"Rob Black" is the name that Robert Zicari uses in the porn business. Together with his wife, Janet Romano (who is known as "Lizzy Borden" in the industry), Zicari owns Extreme Associates, which produces low-budget sex videos that are considered extreme in their depictions of sex and violence. Zicari says his company tries to produce two films a week. Here, he talks about his vision for his company's future and how his movies differ from mainstream adult films. He also criticizes the mainstream industry's adoption of the so-called "Cambria List" (created by Paul Cambria, an attorney for the porn industry), which specified various sex acts that should not be depicted if porn producers want to stay out of trouble with the U.S. Department of Justice. This interview was conducted in May 2001. As of February 2004, Zicari and Romano are awaiting trial on federal obscenity charges.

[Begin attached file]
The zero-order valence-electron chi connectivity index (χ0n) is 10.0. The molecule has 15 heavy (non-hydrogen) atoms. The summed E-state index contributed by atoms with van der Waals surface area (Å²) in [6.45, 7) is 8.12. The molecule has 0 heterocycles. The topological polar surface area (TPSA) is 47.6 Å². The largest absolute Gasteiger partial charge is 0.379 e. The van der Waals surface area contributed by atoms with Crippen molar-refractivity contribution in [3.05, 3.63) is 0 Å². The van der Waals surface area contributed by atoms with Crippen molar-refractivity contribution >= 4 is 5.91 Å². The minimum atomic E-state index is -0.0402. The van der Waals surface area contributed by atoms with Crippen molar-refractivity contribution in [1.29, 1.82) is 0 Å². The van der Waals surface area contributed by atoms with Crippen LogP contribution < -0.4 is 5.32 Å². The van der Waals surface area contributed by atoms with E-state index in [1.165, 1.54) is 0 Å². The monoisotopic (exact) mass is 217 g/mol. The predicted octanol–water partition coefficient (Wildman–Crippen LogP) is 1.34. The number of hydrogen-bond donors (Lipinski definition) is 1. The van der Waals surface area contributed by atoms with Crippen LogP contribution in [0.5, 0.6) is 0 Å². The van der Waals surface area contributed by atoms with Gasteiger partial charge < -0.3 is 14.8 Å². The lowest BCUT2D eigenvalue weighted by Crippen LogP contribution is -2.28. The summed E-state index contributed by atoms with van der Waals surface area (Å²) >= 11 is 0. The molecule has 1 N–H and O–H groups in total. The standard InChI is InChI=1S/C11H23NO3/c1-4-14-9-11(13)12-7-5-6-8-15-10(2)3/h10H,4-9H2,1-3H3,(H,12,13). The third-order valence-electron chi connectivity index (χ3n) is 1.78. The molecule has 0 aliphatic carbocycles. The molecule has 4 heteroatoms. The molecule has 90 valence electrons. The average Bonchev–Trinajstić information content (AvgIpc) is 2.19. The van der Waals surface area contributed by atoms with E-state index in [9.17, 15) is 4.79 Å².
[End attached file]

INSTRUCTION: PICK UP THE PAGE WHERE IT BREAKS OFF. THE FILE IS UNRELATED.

lizzy bordenwarning!  explicit sexual material
"Lizzy Borden" is the name that Janet Romano uses in the porn industry. She is a producer/director at Extreme Associates, which she co-owns with her husband, Robert Zicari, known as "Rob Black" in the business. Here, Romano discusses why she makes her sex movies and what makes them so controversial. Defending what she directs women to do in her films, she says her films merely depict what happens in real life. This interview was conducted in May 2001. As of February 2004, Romano and Zicari are awaiting trial on federal obscenity charges.
adam glasserwarning!  explicit sexual material